Military service and psoriasis

October 6, 2011


Question: Why does having psoriasis disqualify you from military service?


Answer:

In my opinion, psoriasis should not necessarily disqualify someone from military service. I believe that if someone with a history of psoriasis wants to serve in the military, the decision about their eligibility should take into account the severity of their disease and its affect on their quality of life.

Editor’s note: According to www.military.com, recruits are asked if they have psoriasis. If they answer yes, they may need to show official proof that the disease is no longer present or severe. Recruits can appeal a disqualification based on having psoriasis. For more specific information, talk to a recruiter for the branch that interests you.

Neil J. Korman, M.D., Ph.D.

Neil J. Korman, M.D., Ph.D.
Professor of Dermatology, Clinical Director
Murdough Family Center for Psoriasis
Case Western Reserve University
University Hospitals of Cleveland
Cleveland, Ohio


Comments

  • According to the Department of Defense (DOD) Directive 6130.3, “Physical Standards for Appointment, Enlistment, and Induction,” and DOD Instruction 6130.4, “Criteria and Procedure Requirements for Physical Standards for Appointment, Enlistment, or Induction in the Armed Forces, people suffering from Psoriasis as well as other diseases are disqualified from appointment, enlistment, and induction.

    Current or history of psoriasis (696.1) is disqualifying. The complete directive are available at the link below.

    http://www.dtic.mil/whs/directives/corres/pdf/613003p.pdf

  • While Jose is correct about the directives he doesn’t explain the reasons. For the army at least it appears that it DQs a person for two reasons:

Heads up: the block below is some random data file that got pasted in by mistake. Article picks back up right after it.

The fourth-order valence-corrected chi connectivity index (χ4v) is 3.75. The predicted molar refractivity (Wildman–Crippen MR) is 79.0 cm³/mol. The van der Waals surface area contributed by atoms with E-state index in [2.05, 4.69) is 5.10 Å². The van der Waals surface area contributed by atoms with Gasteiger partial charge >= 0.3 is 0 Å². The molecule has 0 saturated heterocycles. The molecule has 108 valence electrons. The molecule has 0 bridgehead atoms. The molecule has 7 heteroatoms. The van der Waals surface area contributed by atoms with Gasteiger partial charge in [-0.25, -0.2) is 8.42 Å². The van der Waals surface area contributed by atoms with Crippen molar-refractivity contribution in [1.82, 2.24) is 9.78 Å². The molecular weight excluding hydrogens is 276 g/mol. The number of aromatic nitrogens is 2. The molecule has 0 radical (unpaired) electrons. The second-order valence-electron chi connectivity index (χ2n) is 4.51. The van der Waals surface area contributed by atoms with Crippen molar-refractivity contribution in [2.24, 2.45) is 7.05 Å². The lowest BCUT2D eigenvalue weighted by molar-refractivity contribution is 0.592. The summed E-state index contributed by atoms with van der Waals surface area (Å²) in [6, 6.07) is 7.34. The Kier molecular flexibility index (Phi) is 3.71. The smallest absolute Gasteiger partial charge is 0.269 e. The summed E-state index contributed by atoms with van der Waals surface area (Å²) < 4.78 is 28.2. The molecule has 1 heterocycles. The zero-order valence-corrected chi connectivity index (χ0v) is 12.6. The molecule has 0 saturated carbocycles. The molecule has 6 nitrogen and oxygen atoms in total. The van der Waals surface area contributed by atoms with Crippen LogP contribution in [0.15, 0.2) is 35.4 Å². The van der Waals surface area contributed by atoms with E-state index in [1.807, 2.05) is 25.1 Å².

1. The fact that during a flare up, the plaques can rip open the skin and cause bleeding and infecting. Any gear worn in the affected area can cause this irritation.

    2. According to an RN friend of mine it also shows a problem with the person’s immune system. Obviously the military would have a problem with this.

    There is hope though. I am a psoriasis sufferer and was able to get a waiver for it. In fact I just had to update my waiver this past week and all is still good. The trick is to persistent if you want said waiver. You may have to prove your ability to perform take or just prove the absence of flare ups in recent times. That’s how it worked for me but I have only a mild case. I assume they take it on a case by case basis… the recent doc was pretty surprised that I was allowed in the army at all however even with my mild case.

    Hope this can shed some light on things for all you would be defenders of freedom with psoriasis.

  • I know that having psoriasis is a disqualifying since people who are going to be on the combat field which well cause a problem. But, I need to ask, What if you want to enlist but was assigned a job or career that doesn’t relate to any of that, such as communication or mechanical engineering. Since the person who performing that kind of assignment, they won’t be deployed into combat. Does this affect the person’s enlistment since the person isn’t going to combat after basic training?

  • Hi Emmanuel: it is possible a person with psoriasis may be more likely to receive a waiver for their condition, depending on the branch of military and specific job duties. For more specific information, talk to a recruiter for the branch that interests you.


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